Hezbollah role in Syria drives up Lebanon risk

FILE - A Hezbollah flag flutters during a ceremony in southern Lebanon. (The Daily Star/Mohammed Zaatari, File)

Lebanon’s investor risk surged to the highest level in 10 months amid concern that sectarian violence in the most indebted Arab country may escalate after Hezbollah openly joined the war in neighboring Syria. The yield premium investors demand to hold Lebanon’s $34 billion of dollar debt over U.S. Treasurys climbed 33 basis points in the past four weeks to 464 on June 11, the highest since September, after the group sent fighters to support the Syrian government, JP Morgan Chase & Co. data show. The cost of insuring Lebanon’s debt against default rose 31 basis points this month to 471, compared with 305 basis points for Hungary, according to data compiled by Bloomberg.

Hezbollah’s military backing of President Bashar Assad against the mainly Sunni rebels risks turning sporadic clashes between Islam’s two main sects in Lebanon into a civil war as early as next year, according to research firm IHS. While violence has been largely confined to the north, rockets slammed into Hezbollah’s stronghold in southern Beirut last month for the first time since Syria’s uprising started in 2011.

“Hezbollah’s support for the Assad regime is the single biggest risk factor for Lebanese credit, the economy and social stability,” Raza Agha, London-based chief Middle East and Africa

The yield on Lebanon’s $2.1 billion bonds due April 2021 jumped 25 basis points, or 0.25 percentage point, last week, the biggest weekly increase since July last year, according to data compiled by Bloomberg. It fell two basis points Thursday to 6.74 percent.

Hezbollah’s leader Sayyed Hasan Nasrallah has justified supporting pro-Assad forces as a necessary step “to protect the back” of the group, which fought a monthlong war with Israel in 2006 and receives weapons through Syrian territories.

In response, the Sunni-ruled Gulf Arab states, which include Saudi Arabia and Qatar labeled Hezbollah as a terrorist organization. The action followed a warning to their citizens, who account 60 percent of tourism revenue during peak summer months in Lebanon, against traveling to the Arab country.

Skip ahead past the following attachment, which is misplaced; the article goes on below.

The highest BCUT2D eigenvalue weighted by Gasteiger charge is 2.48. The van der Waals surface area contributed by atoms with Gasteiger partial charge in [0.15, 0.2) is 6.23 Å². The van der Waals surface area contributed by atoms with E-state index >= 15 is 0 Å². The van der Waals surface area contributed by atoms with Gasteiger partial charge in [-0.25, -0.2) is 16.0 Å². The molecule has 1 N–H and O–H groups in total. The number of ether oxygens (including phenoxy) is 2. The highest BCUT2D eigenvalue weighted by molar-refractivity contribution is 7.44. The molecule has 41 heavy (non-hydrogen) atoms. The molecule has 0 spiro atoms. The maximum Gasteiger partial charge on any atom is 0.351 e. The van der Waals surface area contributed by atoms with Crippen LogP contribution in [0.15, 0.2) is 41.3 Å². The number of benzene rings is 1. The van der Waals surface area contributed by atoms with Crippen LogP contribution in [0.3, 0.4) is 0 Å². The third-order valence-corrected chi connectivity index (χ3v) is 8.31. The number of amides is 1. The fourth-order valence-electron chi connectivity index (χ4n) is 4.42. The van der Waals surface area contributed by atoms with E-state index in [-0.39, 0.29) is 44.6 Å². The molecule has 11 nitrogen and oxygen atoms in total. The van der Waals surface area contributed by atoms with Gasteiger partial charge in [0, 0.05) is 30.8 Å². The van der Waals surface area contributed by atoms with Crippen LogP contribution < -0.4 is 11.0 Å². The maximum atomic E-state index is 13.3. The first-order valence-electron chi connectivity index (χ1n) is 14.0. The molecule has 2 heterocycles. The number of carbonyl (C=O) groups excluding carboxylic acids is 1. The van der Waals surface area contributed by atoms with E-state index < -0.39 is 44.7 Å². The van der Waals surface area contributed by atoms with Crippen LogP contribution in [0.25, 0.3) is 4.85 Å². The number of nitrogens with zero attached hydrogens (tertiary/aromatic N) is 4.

Tourism Minister Fadi Abboud said on May 29 that the industry, Lebanon’s main hard-currency earner, had already dropped 13 percent this year. Economic growth, which averaged 8 percent a year between 2007 and 2010, won’t exceed 2 percent this year, Finance Minister Mohammad Safadi said.

“There is a general wait-and-see approach by investors regarding the prevailing political uncertainty that has increased recently,” said Nassib Ghobril, chief economist at Beirut-based Byblos Bank SAL.

Lebanon’s credit default swaps have increased over the last four weeks, making them the second-riskiest credit in the region after Egypt, according to data compiled by Bloomberg. Lebanon is rated B at Standard & Poor’s, the fifth-highest junk grade and two levels above Egypt.

To be sure, not all reasons for Lebanon’s higher borrowing costs are political. “There has been a significant supply of Eurobonds in the market recently” that helped drive yields up, Ghobril said. The government sold $600 million in bonds due 2023 and $500 million in securities maturing in 2027 in April. Lebanon has the equivalent of $18 billion in debt due this year and next.

The performance is also affected by concern among investors that the U.S. Federal Reserve may cut its bond purchases amid signs that the world’s biggest economy is recovering.

“Most of emerging-market yields, be it local or external, have gone up,” Jean-Dominique Butikofer, who helps manage over $2.5 billion of emerging-market debt at Union Bancaire Privee in Zurich, said by phone June 11. “The liquidity provided by banks in this risk-off environment is not that ample. Noninvestment grades debt has for once also underperformed across the board.”

A version of this article appeared in the print edition of The Daily Star on June 14, 2013, on page 5.




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